In a previous post, I discussed how fantasy fiction holds a strong draw for the middle-grade (MG) reader. As a school librarian, I always try to find the right book for every student, but sometimes finding the perfect book is easier said than done – especially when dealing with ambivalent readers or those that have read “everything”.
Enthusiastic MG readers – firmly entrenched in Appleyard’s “Hero and Heroine” role – have a tendency to devour books at a ferocious speed. If they find a book they like, they will read everything the author has written and then hunt for a book in the same genre and with similar content.
Here’s where the fantasy series comes in handy!
The draw of a series for the MG reader lies in the continuation of a story with familiar characters in a familiar setting and with a certain level of predictability when it comes to the outcome. Following your favourite characters on another adventure, already knowing you’re going to enjoy the ride, makes for one appealing book!
Not every story can become a series. Those that have the most series potential, are stories with a complex world, a wide cast of characters and an endless variety of plot lines. The larger arc of the story spans multiple books, with each book being one part of the whole and at the same time a self-contained story with its own conflict and resolution.
Writing a series takes plotting, perseverance and plenty of imagination. You’ll need to rely on meticulous world-building, great character development and come up with an abundance of high stakes action and conflicts your characters need to solve.
In plotting my own series, I first began by imagining the entire story as a whole – not in great and exhaustive detail, but enough that I now know where the story is headed and many of the bigger events it will encounter along the way. I felt this was the right choice for me because I needed to see the big picture – the endgame – in order to figure out the steps I should take to get there.
When I felt I had a good enough grasp on the overall story design, I had to settle on how many pieces I should chop it into – to do the story justice. Within the fantasy genre, as a rule, you will find that the trilogy and the 6-7 volume series are fairly common. I decided to divide my story into 7 parts from the outset and there hasn’t been a day since when I haven’t second guessed that decision. Just writing one book can feel daunting, so I’m sure you can imagine how overwhelming the thought of doing seven has been at times. But I haven’t changed my mind yet!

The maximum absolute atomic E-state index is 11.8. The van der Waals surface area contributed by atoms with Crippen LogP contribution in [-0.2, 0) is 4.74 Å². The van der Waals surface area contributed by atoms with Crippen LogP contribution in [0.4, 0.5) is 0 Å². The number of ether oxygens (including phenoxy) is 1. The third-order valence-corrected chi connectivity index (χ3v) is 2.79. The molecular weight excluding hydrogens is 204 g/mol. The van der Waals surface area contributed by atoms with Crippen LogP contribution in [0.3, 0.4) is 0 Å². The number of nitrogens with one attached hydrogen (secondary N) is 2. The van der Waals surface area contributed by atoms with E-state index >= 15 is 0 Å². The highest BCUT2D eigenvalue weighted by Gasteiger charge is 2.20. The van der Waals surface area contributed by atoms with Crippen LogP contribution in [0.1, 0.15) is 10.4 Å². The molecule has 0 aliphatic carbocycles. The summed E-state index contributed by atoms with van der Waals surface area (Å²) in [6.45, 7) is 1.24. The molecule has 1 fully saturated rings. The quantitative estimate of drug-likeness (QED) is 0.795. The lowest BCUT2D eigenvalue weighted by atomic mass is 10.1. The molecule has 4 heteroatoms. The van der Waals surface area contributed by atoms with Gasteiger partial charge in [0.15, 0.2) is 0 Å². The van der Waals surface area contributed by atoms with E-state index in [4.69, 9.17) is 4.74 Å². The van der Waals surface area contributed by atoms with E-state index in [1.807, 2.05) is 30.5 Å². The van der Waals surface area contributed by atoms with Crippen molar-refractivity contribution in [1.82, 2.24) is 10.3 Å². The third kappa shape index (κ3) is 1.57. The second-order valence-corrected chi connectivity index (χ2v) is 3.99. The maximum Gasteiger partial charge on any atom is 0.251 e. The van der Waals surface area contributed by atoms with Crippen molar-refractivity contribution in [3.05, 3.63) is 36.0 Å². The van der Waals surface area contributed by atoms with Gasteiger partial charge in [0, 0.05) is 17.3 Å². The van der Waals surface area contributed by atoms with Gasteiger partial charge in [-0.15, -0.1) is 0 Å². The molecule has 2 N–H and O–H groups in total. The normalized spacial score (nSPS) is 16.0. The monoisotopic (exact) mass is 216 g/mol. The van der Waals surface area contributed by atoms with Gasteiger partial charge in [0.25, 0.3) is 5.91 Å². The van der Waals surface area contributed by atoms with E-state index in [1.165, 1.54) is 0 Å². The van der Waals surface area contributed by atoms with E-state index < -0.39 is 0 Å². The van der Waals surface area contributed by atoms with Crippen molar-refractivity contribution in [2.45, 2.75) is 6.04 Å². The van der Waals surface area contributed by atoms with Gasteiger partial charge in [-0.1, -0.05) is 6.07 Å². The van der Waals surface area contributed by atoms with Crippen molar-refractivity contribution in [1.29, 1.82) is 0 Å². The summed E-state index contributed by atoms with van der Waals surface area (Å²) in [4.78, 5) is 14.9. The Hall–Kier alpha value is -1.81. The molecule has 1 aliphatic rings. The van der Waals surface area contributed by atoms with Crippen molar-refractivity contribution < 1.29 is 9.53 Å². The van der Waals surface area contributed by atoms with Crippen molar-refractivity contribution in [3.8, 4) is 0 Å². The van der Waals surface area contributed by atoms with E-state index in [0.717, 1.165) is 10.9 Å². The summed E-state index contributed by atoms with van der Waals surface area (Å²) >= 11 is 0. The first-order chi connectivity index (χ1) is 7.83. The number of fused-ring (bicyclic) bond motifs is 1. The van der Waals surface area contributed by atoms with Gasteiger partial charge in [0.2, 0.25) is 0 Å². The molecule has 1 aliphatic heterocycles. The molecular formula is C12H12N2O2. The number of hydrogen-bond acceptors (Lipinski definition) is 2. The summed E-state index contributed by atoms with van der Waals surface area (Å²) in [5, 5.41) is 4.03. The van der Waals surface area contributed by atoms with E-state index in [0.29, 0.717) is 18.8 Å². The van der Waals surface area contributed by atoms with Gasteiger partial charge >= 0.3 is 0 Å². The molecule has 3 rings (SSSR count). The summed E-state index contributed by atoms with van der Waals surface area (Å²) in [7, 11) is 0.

The next step in my process was plotting out book one in more detail. I had a rough idea of what part of the overall story arc should take place in book one, but I needed more than a rough idea of the plot, a couple of basic character sketches and a stack of post-it notes. I also knew I had to do quite a bit of research and world-building to bring this story to life.
I’ll be honest and tell you that this step was probably the hardest for me. I spent weeks working everything out, staring out of my window with my brain racing a million miles a minute. It was incredibly draining, and yet, creatively speaking, it was an amazing experience. I was on fire!
Eventually, I reached a point where I was happy to move on. Everything I needed to begin writing was planned and plotted and I felt confident in a way I don’t think I would have been, without all the effort I put in up front.
And this is where I am now… still writing and still endlessly grateful that I took the time to plan out my series, build my world and develop my characters. It has made the act of writing less fraught and more enjoyable than I would have imagined. Don’t get me wrong, it’s still hard work and some days the words just don’t seem to come out right no matter what I do. But I’m still going, and just acknowledging that makes me feel good!
Here’s hoping it continues and that some day, book one of my fantasy series will be the book a school librarian recommends for an enthusiastic MG reader!